National parks have always been an emotive and iconic symbol, ever since the first parks of the modern era were created in the mid-nineteenth century. This book, based on original research, delves deeply into their character and significance, and the larger context in which they developed.
The book celebrates the deserved attractiveness of the parks as wilderness or 'spectacle' to millions of visitors, but also emphasises how there was nothing inevitable, self-sustaining or without cost in their magnificence and accessibility. Those early parks were a powerful unifying force as national 'playgrounds', especially as motor transport democratised their use. However they also provoked bitter conflict in their dispossession of local communities and perhaps deliberate segregation of people from scenery and wildlife.
That first century of national parks, which concluded with the significant break of the Second World War and the subsequent development of more international approaches to conservation, left an uncertain legacy. It was a fragile foundation from which to build what became an integral part of today's conservation movement.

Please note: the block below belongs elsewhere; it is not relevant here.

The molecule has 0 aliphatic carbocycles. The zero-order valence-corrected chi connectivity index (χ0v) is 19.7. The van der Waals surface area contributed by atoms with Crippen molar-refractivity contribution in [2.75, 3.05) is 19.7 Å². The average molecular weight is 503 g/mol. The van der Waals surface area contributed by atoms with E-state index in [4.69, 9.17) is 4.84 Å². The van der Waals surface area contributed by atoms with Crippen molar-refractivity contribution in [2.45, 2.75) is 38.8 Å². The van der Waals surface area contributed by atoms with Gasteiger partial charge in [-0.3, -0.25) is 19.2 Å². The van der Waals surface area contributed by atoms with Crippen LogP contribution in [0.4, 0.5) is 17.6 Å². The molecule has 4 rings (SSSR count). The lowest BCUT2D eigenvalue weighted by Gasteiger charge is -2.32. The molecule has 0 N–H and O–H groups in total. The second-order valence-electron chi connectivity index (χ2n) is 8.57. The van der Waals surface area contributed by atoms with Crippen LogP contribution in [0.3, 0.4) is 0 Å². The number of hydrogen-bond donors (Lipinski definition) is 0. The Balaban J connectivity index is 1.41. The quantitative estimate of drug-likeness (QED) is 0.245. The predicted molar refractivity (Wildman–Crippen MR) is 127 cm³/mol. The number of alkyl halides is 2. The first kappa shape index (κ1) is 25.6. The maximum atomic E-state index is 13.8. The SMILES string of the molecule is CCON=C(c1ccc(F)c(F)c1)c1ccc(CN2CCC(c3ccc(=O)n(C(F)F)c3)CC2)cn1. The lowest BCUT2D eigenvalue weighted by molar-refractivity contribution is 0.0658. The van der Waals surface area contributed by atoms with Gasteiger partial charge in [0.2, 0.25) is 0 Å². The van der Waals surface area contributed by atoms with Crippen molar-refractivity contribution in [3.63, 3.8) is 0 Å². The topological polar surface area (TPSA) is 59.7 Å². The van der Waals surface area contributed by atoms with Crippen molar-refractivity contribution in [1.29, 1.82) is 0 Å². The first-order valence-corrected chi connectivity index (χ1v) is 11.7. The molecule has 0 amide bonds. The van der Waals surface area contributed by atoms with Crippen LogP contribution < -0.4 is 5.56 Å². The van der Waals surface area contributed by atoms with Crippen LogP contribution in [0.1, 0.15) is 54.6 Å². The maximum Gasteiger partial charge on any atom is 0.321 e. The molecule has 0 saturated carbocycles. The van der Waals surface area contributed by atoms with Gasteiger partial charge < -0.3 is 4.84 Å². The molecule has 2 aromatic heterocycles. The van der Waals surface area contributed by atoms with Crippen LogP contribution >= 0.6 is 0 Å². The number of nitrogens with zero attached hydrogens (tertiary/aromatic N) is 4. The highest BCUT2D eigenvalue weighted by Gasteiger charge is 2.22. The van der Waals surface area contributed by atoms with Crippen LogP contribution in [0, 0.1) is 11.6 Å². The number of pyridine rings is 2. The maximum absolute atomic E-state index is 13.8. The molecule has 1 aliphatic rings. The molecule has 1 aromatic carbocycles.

John Sheail is a Research Fellow of the Centre for Ecology and Hydrology (UK Natural Environment Research Council). This will be his tenth book, his most recent being An Environmental History of Twentieth Century Britain.
Preface 1. Acts Of Defiance 2. America's Invention 3. Scenic Reserves 4. The Forest Reserves 5. Wildlife Reserves 6. National Monuments 7. Conservation And The American Parks 8. Parks And Empire-Making 9. The Making Of A Parks' System 10. National Playgrounds 11. Parks As Contested Grounds 12. Parks And The Wider Governance 13. An Uncertain Legacy